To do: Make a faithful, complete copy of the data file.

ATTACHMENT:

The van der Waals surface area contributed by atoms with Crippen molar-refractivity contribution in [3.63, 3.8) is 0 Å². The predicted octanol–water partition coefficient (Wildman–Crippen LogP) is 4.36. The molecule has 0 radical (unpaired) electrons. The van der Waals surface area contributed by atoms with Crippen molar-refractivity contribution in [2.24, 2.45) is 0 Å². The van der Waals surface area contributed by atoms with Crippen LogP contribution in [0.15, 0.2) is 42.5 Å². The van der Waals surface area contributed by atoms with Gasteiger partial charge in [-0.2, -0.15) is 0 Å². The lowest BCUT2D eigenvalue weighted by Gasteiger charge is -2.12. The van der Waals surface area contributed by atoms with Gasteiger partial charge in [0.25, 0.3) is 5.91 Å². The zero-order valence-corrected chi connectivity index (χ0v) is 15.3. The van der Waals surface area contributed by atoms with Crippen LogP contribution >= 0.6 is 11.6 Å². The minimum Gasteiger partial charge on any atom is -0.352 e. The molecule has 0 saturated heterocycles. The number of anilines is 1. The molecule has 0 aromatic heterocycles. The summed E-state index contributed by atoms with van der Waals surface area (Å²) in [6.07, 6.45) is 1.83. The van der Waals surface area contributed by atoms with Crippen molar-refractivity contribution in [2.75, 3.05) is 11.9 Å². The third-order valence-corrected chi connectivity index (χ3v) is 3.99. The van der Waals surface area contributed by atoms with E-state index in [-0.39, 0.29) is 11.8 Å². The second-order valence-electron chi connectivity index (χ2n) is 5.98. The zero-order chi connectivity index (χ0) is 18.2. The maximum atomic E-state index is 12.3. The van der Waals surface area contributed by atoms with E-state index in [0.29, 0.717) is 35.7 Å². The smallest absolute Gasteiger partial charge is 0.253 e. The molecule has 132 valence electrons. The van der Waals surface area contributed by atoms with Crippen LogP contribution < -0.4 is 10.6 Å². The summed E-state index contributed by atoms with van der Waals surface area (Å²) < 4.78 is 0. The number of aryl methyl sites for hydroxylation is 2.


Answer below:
The van der Waals surface area contributed by atoms with Crippen molar-refractivity contribution in [3.63, 3.8) is 0 Å². The predicted octanol–water partition coefficient (Wildman–Crippen LogP) is 4.36. The molecule has 0 radical (unpaired) electrons. The van der Waals surface area contributed by atoms with Crippen molar-refractivity contribution in [2.24, 2.45) is 0 Å². The van der Waals surface area contributed by atoms with Crippen LogP contribution in [0.15, 0.2) is 42.5 Å². The van der Waals surface area contributed by atoms with Gasteiger partial charge in [-0.2, -0.15) is 0 Å². The lowest BCUT2D eigenvalue weighted by Gasteiger charge is -2.12. The van der Waals surface area contributed by atoms with Gasteiger partial charge in [0.25, 0.3) is 5.91 Å². The zero-order valence-corrected chi connectivity index (χ0v) is 15.3. The van der Waals surface area contributed by atoms with Crippen LogP contribution >= 0.6 is 11.6 Å². The minimum Gasteiger partial charge on any atom is -0.352 e. The molecule has 0 saturated heterocycles. The number of anilines is 1. The molecule has 0 aromatic heterocycles. The summed E-state index contributed by atoms with van der Waals surface area (Å²) in [6.07, 6.45) is 1.83. The van der Waals surface area contributed by atoms with Crippen molar-refractivity contribution in [2.75, 3.05) is 11.9 Å². The third-order valence-corrected chi connectivity index (χ3v) is 3.99. The van der Waals surface area contributed by atoms with E-state index in [-0.39, 0.29) is 11.8 Å². The second-order valence-electron chi connectivity index (χ2n) is 5.98. The zero-order chi connectivity index (χ0) is 18.2. The maximum atomic E-state index is 12.3. The van der Waals surface area contributed by atoms with E-state index in [0.29, 0.717) is 35.7 Å². The smallest absolute Gasteiger partial charge is 0.253 e. The molecule has 132 valence electrons. The van der Waals surface area contributed by atoms with Crippen LogP contribution < -0.4 is 10.6 Å². The summed E-state index contributed by atoms with van der Waals surface area (Å²) < 4.78 is 0. The number of aryl methyl sites for hydroxylation is 2.